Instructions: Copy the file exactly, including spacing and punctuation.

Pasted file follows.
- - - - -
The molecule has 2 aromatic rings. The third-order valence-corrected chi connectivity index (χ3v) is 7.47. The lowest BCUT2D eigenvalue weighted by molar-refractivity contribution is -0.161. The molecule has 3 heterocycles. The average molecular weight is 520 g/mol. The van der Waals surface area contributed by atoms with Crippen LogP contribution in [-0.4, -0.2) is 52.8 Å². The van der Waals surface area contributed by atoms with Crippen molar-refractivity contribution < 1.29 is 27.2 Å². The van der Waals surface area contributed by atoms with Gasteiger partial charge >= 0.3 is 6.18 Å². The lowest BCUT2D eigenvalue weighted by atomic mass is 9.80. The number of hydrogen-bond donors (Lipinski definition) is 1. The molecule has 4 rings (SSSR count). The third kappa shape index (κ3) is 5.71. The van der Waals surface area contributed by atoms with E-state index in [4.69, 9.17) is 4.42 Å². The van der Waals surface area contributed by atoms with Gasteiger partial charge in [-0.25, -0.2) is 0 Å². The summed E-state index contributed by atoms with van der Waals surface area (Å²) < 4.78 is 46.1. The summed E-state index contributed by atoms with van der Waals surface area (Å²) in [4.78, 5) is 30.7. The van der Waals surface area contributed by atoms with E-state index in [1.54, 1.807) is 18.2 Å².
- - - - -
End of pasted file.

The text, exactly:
The molecule has 2 aromatic rings. The third-order valence-corrected chi connectivity index (χ3v) is 7.47. The lowest BCUT2D eigenvalue weighted by molar-refractivity contribution is -0.161. The molecule has 3 heterocycles. The average molecular weight is 520 g/mol. The van der Waals surface area contributed by atoms with Crippen LogP contribution in [-0.4, -0.2) is 52.8 Å². The van der Waals surface area contributed by atoms with Crippen molar-refractivity contribution < 1.29 is 27.2 Å². The van der Waals surface area contributed by atoms with Gasteiger partial charge >= 0.3 is 6.18 Å². The lowest BCUT2D eigenvalue weighted by atomic mass is 9.80. The number of hydrogen-bond donors (Lipinski definition) is 1. The molecule has 4 rings (SSSR count). The third kappa shape index (κ3) is 5.71. The van der Waals surface area contributed by atoms with E-state index in [4.69, 9.17) is 4.42 Å². The van der Waals surface area contributed by atoms with Gasteiger partial charge in [-0.25, -0.2) is 0 Å². The summed E-state index contributed by atoms with van der Waals surface area (Å²) < 4.78 is 46.1. The summed E-state index contributed by atoms with van der Waals surface area (Å²) in [4.78, 5) is 30.7. The van der Waals surface area contributed by atoms with E-state index in [1.54, 1.807) is 18.2 Å².